A. SOLVING FOR THE "STABILIZED NET COST"
Note: Nine schools at the $60K income level, and twenty-six schools at the $40K income level have Stabilized Net Costs which are below zero. Negative Stabilized Net Costs typically occur when highly generous schools have a lower expectation of Student Work than the standard used in the ACG website, and these amounts are not refunded to parents or students.
Now, here's the Compilation for our $60K data set solving for the Stabilized Net Cost:
(Where the Stabilized Net Cost minus the Expected Family Contribution equals the Expected Annual Loans.)
Note: You will see in these two Compilations that families should expect no-loan offers at 30 schools in the $60K Compilation and at 28 schools in the $40K Compilation, but that doesn't make the Stabilized Net Cost - the Mom and Dad column - the same for all the no-loan schools. Between the schools where no loans are expected, there is still a $7,711 range in the annual Stabilized Net Cost at $60K and a $4,178 range at $40K. Additionally, although there is a great deal of commonality in the schools with expected no-loan offers on the $60K and $40K lists, that does not mean that you should expect no-loan offers from those schools at all income levels. As always, the only way to find out your own results is to do your own data.
Now, here's the Compilation for our $60K data set solving for Expected Annual Loans:
You have seen that the net cost comparisons I prepare for this website only include cost and aid data for non-resident students at publicly funded schools, and I leave your in-state schools to you. But a couple years ago, I prepared cost and aid comparisons at both income levels for five universities within the University of California system, this time from the perspective of in-state families. In essence, I moved my sample families south and did their data as California residents, and the net cost variability among the five schools surprised even me. These five schools caught my eye as I reviewed the New York Times College Access Index for that year. I was struck by the fact that all five of the top colleges and universities in America, listed according to the percentage of their graduates who received Pell Grants, were universities in the University of California system. I think the Times included some pointless, "why-bother" data showing average aid at the schools. Why bother with averages when NPCs give you the real thing? So, I ran their NPC's for my sample families, and here are the results:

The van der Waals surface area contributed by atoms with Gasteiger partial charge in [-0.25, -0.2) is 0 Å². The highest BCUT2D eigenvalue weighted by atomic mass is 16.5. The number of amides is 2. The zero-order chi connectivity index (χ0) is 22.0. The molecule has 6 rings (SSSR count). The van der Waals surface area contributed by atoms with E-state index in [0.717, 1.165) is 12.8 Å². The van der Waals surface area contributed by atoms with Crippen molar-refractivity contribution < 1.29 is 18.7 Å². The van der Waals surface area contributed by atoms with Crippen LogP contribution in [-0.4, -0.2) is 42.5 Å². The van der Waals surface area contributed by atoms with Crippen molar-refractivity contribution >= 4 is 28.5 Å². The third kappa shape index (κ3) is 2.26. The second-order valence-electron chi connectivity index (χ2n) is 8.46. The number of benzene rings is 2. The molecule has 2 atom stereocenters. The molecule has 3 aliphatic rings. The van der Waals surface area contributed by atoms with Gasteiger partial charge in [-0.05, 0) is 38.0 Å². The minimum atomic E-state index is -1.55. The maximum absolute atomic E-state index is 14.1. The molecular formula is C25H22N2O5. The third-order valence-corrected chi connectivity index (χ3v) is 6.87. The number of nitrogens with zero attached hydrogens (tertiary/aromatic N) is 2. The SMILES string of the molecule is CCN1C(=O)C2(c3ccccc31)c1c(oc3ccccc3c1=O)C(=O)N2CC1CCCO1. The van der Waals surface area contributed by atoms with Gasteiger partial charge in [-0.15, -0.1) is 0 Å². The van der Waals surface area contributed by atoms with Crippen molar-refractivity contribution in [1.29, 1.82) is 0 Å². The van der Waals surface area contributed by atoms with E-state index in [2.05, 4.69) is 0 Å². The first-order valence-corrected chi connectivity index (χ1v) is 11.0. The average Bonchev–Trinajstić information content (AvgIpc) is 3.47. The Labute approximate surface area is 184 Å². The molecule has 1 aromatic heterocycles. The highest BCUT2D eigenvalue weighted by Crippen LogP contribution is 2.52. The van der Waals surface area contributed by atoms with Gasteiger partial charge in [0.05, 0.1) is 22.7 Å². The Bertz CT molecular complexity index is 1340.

What a variance! And that's among five universities in the same university system. Obviously, UCLA was the most generous school - and UCSD the least generous school - at both income levels, but let's put your brand new expected-loan-calculation skills to work on these two schools. UCLA's Remaining Balance was approximately equal to the Expected Family Contribution at both incomes, resulting in no expected annual need for loans, and making it's expected loans over four years zero. UCSD's Remaining Balance, however, was about $6,000 over the EFC at both incomes, resulting in expected annual loans of $6,000, and making it's expected loans over four years about $24,000 resulting in loan payments of about $240 per month for ten years. Now, is that variance as glaring today as it was in 2016? I'm leaving that answer to you Californians. But does that table show the value for all American families of doing their own NPC data at their target schools? Absolutely!
Copyright 2020, Mark Warns, All Rights Reserved
Here again are a Word version of my Apple-to-Apples template for your own college cost comparisons along with a Word version of my blank data input pages that you can download for use by your own family: